Three new Vancouver developments are on the forefront in the next evolution of green buildings.
They’re part of a shift happening in the way buildings are assessed for their environmental performance.
It’s no longer enough that a building is efficient in its energy use. A new standard is whether a building has net-zero carbon emissions. The zero-carbon measure was launched last year by the Canada Green Building Council (CaGBC) as a response to climate change.
According to Mark Hutchinson, vice president of CaGBC’s green-building programs, it’s important to talk about carbon emissions in the context of climate change.
“Carbon or carbon-equivalent emissions are the cause of climate change and therefore the measure that we need to track against if we want to reduce climate change going forward,” Hutchinson told the Georgia Straight in a phone interview from Ottawa.
Climate change has been linked to the buildup of greenhouse gases in Earth’s atmosphere due to the burning of oil, coal, and natural gas for electricity, heating, and transportation.
CaGBC defines a net-zero-carbon building as an energy-efficient structure that also produces energy on-site or procures carbon-free energy to offset greenhouse-gas emissions resulting from its operations.
“Today it’s not a question of having enough energy. We have enough natural gas. We have enough electricity. We have lots of choices, but we have an environmental issue to address and that’s emissions,” Hutchinson said.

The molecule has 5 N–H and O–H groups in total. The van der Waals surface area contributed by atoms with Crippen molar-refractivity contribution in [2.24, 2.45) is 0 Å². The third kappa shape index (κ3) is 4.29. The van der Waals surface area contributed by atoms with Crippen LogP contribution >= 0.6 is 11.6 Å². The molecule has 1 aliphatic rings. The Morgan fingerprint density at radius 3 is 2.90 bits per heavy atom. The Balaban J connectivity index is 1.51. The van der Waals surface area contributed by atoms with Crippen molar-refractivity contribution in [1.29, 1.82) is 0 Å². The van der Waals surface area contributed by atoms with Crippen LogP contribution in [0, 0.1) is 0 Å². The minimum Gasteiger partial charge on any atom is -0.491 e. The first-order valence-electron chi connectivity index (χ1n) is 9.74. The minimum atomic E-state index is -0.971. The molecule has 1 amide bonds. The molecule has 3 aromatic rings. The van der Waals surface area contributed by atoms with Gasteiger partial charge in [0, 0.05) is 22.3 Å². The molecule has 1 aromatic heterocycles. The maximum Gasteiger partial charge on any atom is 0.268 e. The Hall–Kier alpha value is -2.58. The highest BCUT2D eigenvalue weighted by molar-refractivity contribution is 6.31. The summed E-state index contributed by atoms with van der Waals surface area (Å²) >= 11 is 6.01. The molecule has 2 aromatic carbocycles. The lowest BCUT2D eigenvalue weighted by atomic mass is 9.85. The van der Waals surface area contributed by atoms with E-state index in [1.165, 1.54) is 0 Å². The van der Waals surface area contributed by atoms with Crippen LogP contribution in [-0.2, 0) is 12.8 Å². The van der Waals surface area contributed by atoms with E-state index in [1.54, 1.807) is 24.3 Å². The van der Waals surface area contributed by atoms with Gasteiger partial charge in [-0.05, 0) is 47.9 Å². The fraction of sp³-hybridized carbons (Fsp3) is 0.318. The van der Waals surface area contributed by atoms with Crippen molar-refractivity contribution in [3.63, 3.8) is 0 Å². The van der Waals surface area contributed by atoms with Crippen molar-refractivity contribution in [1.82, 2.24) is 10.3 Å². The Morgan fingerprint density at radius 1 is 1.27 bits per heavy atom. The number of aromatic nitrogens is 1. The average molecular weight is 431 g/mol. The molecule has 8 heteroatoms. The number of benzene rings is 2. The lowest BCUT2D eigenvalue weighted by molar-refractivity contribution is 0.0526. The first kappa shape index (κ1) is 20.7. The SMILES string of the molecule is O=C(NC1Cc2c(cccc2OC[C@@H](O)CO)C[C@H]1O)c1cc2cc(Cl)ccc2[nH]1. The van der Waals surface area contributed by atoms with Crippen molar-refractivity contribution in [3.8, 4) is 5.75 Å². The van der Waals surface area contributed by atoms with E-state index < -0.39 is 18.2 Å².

CaGBC’s two-year pilot for its zero-carbon building initiative involves 16 projects across Canada, and three of these are in Vancouver.
One is a proposed 36-storey downtown office building at 1133–1155 Melville Street. It was subject to a rezoning application included in the public-hearing agenda of city council on April 17 (result unknown at press time).
The second is at West 8th Avenue and Pine Street, and plans are not yet known.
The third is a City of Vancouver project to replace the old Firehall No. 17 at 7070 Knight Street.
Craig Edwards is manager of energy and utilities with the city’s real-estate and facilities management. According to Edwards, the firehall produces about 33 tonnes of greenhouse-gas emissions per year from gas and electricity.
The new building is projected to have net-zero carbon emissions. Its energy consumption will be reduced because the firehall will be designed to Passive House standards, which means a tight building envelope. It will use electricity instead of gas for its heating requirements.
Although it will be an all-electricity building, Edwards noted that the firehall will still have emissions associated with its operations because seven percent of the energy generated by B.C. Hydro comes from nonrenewable sources.
To offset these emissions, Edwards said, the firehall will have solar panels to produce energy that it can use and sell.
“In the summer, it will produce more energy than the building uses and it will go to the grid and basically use the grid as a battery,” Edwards told the Straight in a phone interview. “And then it will use more energy than produced by the solar panels in the winter, so the net effect will be zero.”
According to Edwards, construction of the new firehall starts in mid-2019.
Carlito Pablo / Straight